At no time between the Roman exile and the rise of Zionism was there a movement to settle the holy land that engaged the main body of European or Eastern Jews. The condition of Jews both in Europe and Eastern countries made such a movement unimaginable. Many, however, were attracted to various false Messiahs such as Shabetai Tzvi, who promised to restore Jews to their land. For most Jews, the connection with the ancient homeland and with Jerusalem remained largely cultural and spiritual, and return to the homeland was a hypothetical event that would occur with the coming of the Messiah at an unknown date in the far future. European Jews lived, for the most part in ghettos. They did not get a general education, and did not generally engage in practical trades that might prepare them for living in Palestine. Most of the communities founded by these early settlers met with economic disaster, or were disbanded following earthquakes, anti-Jewish riots or outbreaks of disease. The Jewish communities of Safed, Tiberias, Jerusalem and Hebron were typically destroyed by natural and man-made disasters and repopulated several times, never supporting more than a few thousand persons each at their height. The Jews of Palestine, numbering about 17,000 by the mid-19th century, lived primarily on charity - Halukka donations, with only a very few engaging in crafts trade or productive work.
Following the French Revolution and the emancipation of European Jewry however, the vague spiritual bonds of the Jews to the "Holy Land" began to express themselves in more concrete, though not always practical ways. About 1808, groups of Lithuanian Jews, followers of the Vilna Gaon (a famous rabbi and opponent of Hassidism) arrived in Palestine and purchased land to begin an agricultural settlement. In 1836, Rabbi Zvi Hirsch Kalischer petitioned Anschel Rothschild to buy Palestine or at least the Temple Mount for the Jews. In 1839-1840, Sir Moses Montefiore visited Palestine and negotiated with the Khedive of Egypt to allow Jewish settlement and land purchase in Palestine. However, the negotiations led to nothing, possibly frustrated by the outbreak of an anti-Semitic blood-libel in Damascus. Thereafter, Montefiore continued with less ambitious philanthropic schemes in Palestine and in Argentina. In the 1840s,
Zionism: Rabbi Zvi Hirsch Kalischer
Rabbi Zvi Hirsch Kalischer
British Zionism - The idea of a Jewish restoration also took the fancy of British intellectuals for religious and practical reasons. It had been championed by Protestants since the seventeenth century. The restoration was championed in the 1840s by Lords Shaftesbury and Palmerston, who in addition to religious motivations, thought that a Jewish colony in Palestine would help to stabilize and revive the country, Jewish national stirrings were also voiced by novelists and writers such as Lord Byron, Benjamin Disraeli, George Eliot and Walter Scott.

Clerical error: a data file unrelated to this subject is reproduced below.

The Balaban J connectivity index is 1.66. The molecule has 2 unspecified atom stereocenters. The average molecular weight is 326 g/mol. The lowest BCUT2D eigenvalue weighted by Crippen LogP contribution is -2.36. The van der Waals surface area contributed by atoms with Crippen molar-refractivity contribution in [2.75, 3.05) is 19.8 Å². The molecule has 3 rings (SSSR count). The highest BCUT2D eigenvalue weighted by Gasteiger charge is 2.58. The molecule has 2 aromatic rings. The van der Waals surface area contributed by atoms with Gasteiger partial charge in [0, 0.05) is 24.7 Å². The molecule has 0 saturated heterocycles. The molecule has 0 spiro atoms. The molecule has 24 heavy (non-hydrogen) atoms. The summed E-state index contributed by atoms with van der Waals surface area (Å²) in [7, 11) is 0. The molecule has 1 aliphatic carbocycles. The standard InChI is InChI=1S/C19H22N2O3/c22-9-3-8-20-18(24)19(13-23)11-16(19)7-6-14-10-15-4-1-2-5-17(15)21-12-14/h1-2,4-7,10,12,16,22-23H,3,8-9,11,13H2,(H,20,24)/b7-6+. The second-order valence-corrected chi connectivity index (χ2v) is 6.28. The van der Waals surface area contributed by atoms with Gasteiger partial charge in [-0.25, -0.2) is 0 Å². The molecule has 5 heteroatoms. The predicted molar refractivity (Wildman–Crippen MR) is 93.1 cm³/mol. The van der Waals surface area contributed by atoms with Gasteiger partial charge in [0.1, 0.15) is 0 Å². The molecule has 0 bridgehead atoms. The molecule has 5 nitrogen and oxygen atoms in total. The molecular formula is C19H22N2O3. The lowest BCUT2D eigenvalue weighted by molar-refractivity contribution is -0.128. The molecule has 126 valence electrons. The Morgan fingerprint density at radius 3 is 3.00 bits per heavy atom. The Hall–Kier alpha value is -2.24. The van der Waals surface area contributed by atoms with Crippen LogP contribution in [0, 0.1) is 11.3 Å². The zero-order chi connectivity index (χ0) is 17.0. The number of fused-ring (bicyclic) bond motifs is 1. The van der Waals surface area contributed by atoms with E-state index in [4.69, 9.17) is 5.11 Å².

Zionism: Rabbi Solomon Hai Alkalai
Role of Sephardic Jews - Through an accident of history, European (Ashkenazy) Jews took the lead in organized Zionism for many years. However, Sephardic (Spanish) Jews and Jews in Arab lands maintained a closer practical tie with the holy land and with the Hebrew language than did Ashkenazy Jews and also influenced and participated in the the Zionist movement from its inception. Sarajevo-born Judah ben Solomon Hai Alkalai (1798-1878,) is considered one of the major precursors of modern Zionism. Alkalai believed that return to the land of lsrael was a precondition for the redemption of the Jewish people. Alkalai's ideas greatly influenced his Ashkenazy contemporary, Rabbi Zvi Hirsh Kalischer. Alkalai was also a friend of the grandfather of Theodore Herzl, the founder of modern Zionism. Another Sephardi Jew, David Alkalai, a grand-nephew of Judah Alkalai, founded and led the Zionist movement in Serbia and Yugoslavia., and attended the first Zionist Congress in Basel (1897).
Zionism And Its Impact
By Ann M. Lesch
The Zionist movement has maintained a striking continuity in its aims and methods over the past century. From the start, the movement sought to achieve a Jewish majority in Palestine and to establish a Jewish state on as much of the LAND as possible. The methods included promoting mass Jewish immigration and acquiring tracts of land that would become the inalienable property of the Jewish people. This policy inevitably prevented the indigenous Arab residents from attaining their national goals and establishing a Palestinian state. It also necessitated displacing Palestinians from their lands and jobs when their presence conflicted with Zionist interests.
The Zionist movement—and subsequently the state of ISRAEL—failed to develop a positive approach to the Palestinian presence and aspirations. Although many Israelis recognized the moral dilemma posed by the Palestinians, the majority either tried to ignore the issue or to resolve it by force majeure. Thus, the Palestine problem festered and grew, instead of being resolved.
The Zionist movement arose in late nineteenth-century Europe, influenced by the nationalist ferment sweeping that continent. Zionism acquired its particular focus from the ancient Jewish longing for the return to Zion and received a strong impetus from the increasingly intolerable conditions facing the large Jewish community in tsarist Russia. The movement also developed at the time of major European territorial acquisitions in Asia and Africa and benefited from the European powers' competition for influence in the shrinking Ottoman Empire.